Any votes cast for the candidate will not be counted.
Iverson, reached Wednesday, said he hadn’t had any expenditures or contributions to declare and had filled that information out on the city’s reporting website — but apparently didn’t click the button necessary to confirm that, he said.
“I feel confident I could fight it if I had the resources to fight it,” he said. “I did declare my finances 100% accurately by the stated deadline, that I had taken no money or disbursed no money during the period, so my finances were 100% accurate as required, but I didn’t press the button.”
Iverson, 30, spent six years leading the Central City Neighborhood Council and four years as chairman of the Salt Lake City Human Rights Commission. The candidate, who works for Salt Lake County, says he is “disappointed” to leave the race but will return to his activist roots and will continue “trying to press” incumbent Ana Valdemoros on items such as police accountability and LGBTQ issues.
His exit from the race eliminates the need for a primary, leaving Valdemoros and Leo Rodgers, a 22-year-old grocery clerk, to face off in November. Ballots, however, have already been printed and mailed, according to Nicole Smedley, assistant Salt Lake City recorder.
“The Salt Lake County Election Clerk, in coordination with our office, will make every practicable attempt to notify voters” of the change, she wrote in an email announcing the decision Wednesday.
Smedley noted that she had reached out to Iverson via email on July 29 and on the date of the filing deadline to remind him that he had to push the button to file his campaign expenditures.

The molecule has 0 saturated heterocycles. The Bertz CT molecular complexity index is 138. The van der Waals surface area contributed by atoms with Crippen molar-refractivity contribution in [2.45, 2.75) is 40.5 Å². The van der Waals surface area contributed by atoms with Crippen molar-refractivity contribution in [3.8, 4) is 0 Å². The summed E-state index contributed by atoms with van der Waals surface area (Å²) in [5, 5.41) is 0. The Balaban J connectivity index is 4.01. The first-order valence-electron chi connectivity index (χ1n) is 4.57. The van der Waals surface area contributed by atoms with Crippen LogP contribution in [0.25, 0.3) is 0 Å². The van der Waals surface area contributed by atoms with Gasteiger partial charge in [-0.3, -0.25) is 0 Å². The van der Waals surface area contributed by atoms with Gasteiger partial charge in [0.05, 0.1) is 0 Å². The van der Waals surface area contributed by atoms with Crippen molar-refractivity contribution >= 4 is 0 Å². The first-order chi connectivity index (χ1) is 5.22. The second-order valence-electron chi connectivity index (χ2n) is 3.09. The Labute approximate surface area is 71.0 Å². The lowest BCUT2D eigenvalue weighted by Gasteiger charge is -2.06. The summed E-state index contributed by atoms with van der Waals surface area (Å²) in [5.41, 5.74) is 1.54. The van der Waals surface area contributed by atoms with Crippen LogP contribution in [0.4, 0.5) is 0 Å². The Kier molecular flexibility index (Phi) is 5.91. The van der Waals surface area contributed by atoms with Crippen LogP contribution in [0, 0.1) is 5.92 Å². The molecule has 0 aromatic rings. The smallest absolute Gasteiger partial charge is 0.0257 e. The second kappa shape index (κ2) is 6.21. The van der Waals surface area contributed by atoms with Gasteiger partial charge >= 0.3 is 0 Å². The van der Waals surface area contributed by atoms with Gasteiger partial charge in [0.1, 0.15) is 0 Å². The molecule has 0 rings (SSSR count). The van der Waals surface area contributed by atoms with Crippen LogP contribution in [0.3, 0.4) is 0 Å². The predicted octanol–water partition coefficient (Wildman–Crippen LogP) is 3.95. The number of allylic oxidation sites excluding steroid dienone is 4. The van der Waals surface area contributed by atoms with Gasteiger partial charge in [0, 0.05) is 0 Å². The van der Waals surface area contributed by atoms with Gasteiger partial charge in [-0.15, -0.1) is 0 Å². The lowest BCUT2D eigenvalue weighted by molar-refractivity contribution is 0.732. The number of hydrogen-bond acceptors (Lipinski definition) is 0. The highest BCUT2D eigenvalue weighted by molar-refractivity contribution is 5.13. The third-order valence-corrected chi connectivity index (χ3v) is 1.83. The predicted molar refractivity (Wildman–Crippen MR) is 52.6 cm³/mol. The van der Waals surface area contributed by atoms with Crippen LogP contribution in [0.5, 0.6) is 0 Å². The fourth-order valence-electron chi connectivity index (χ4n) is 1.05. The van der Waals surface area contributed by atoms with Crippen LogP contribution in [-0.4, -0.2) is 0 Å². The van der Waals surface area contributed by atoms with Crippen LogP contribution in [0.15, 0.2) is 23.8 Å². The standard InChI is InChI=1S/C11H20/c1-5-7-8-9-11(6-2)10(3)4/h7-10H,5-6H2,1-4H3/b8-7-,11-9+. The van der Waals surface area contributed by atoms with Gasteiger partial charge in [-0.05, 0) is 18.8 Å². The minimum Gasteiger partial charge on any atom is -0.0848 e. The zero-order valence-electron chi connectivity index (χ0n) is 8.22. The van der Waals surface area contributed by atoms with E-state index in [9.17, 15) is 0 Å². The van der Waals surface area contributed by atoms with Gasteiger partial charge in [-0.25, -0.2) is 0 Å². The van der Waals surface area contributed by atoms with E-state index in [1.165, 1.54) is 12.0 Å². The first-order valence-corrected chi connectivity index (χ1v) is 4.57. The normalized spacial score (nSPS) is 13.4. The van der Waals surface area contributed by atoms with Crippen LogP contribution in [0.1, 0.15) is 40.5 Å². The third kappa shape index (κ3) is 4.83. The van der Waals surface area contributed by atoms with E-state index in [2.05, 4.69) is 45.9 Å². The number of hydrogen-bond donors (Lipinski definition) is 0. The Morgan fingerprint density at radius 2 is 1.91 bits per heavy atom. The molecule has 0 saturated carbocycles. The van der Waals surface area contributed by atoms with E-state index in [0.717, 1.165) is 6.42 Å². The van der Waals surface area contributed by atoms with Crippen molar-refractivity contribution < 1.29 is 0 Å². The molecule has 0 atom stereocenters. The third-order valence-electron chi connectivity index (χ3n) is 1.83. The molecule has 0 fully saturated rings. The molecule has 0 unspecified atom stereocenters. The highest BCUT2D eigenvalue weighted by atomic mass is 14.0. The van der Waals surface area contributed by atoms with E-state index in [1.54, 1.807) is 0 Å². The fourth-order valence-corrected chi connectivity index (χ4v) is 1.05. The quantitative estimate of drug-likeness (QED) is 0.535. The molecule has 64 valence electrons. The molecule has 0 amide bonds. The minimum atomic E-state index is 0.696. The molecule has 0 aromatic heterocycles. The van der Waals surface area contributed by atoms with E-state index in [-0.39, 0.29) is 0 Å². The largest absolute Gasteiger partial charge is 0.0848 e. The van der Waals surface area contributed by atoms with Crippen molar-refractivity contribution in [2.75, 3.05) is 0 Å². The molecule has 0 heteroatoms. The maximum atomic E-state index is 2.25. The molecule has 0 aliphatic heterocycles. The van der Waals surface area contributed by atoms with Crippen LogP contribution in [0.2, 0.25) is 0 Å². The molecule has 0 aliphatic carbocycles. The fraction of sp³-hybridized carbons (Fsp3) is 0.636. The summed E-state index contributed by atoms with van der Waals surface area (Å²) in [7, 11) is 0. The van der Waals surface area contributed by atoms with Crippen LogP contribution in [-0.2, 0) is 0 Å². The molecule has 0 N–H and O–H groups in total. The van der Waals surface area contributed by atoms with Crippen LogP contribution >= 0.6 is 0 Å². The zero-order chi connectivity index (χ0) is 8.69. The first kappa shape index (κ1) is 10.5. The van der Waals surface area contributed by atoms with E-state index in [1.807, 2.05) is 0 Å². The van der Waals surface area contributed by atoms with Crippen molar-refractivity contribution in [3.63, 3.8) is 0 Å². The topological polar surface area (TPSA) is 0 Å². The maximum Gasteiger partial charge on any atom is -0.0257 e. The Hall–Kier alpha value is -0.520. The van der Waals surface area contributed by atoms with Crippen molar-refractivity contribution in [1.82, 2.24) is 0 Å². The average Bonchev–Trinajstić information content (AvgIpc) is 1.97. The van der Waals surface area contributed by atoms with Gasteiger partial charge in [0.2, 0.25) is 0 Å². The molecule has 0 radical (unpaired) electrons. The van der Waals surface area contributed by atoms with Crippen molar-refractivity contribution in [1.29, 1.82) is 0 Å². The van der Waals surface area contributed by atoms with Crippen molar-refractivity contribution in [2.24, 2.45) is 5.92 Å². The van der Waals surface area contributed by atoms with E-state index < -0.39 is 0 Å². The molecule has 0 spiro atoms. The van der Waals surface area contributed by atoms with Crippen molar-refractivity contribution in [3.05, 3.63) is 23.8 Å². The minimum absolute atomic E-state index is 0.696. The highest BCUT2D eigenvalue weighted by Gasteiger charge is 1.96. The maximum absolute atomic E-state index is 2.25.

Salt Lake County Clerk Sherrie Swensen said about 17,000 voters have returned their ballots in Salt Lake City so far, or about 17%. She was not sure how many of those were in District 4 and could not estimate how much taxpayer money had been spent on the now-obsolete ballots, or how many votes had been cast so far in the race.
Because Salt Lake City already is in the midst of a municipalwide primary for its crowded mayoral election, she said the expenditure is likely “not a huge amount of money.”
Valdemoros, a local business owner, was appointed to the council in January, filling the seat left open by Derek Kitchen after his successful legislative bid last year. She moves forward with Kitchen’s endorsement as she seeks the support of voters for a full term and has reported $15,473 in contributions since launching her campaign, and she has $4,482 in cash on hand.
She said she was “saddened” by her opponent’s disqualification but said she had encouraged Iverson to “continue doing the great community advocacy work he does,” and she had invited him to work closely with her to tackle the issues in the district.
“We had more similar goals than different ones, which clearly calls for collaboration and unity in our quest for a better city,” she said in a prepared statement. “In the midst of an unnecessarily polarized political climate, thank you Michael for showing the public with me the civility opposing candidates may share towards one another.”
Rodgers, a transplant to Salt Lake City from Colorado, has raised $150 in the race and has reported no expenditures. He said he was excited to move forward to the general election but was “disappointed” to see Iverson be disqualified.
“I was looking forward to the people of District 4 to decide, but I want to thank him for his participation and I was thrilled to have his voice in this race,” he said.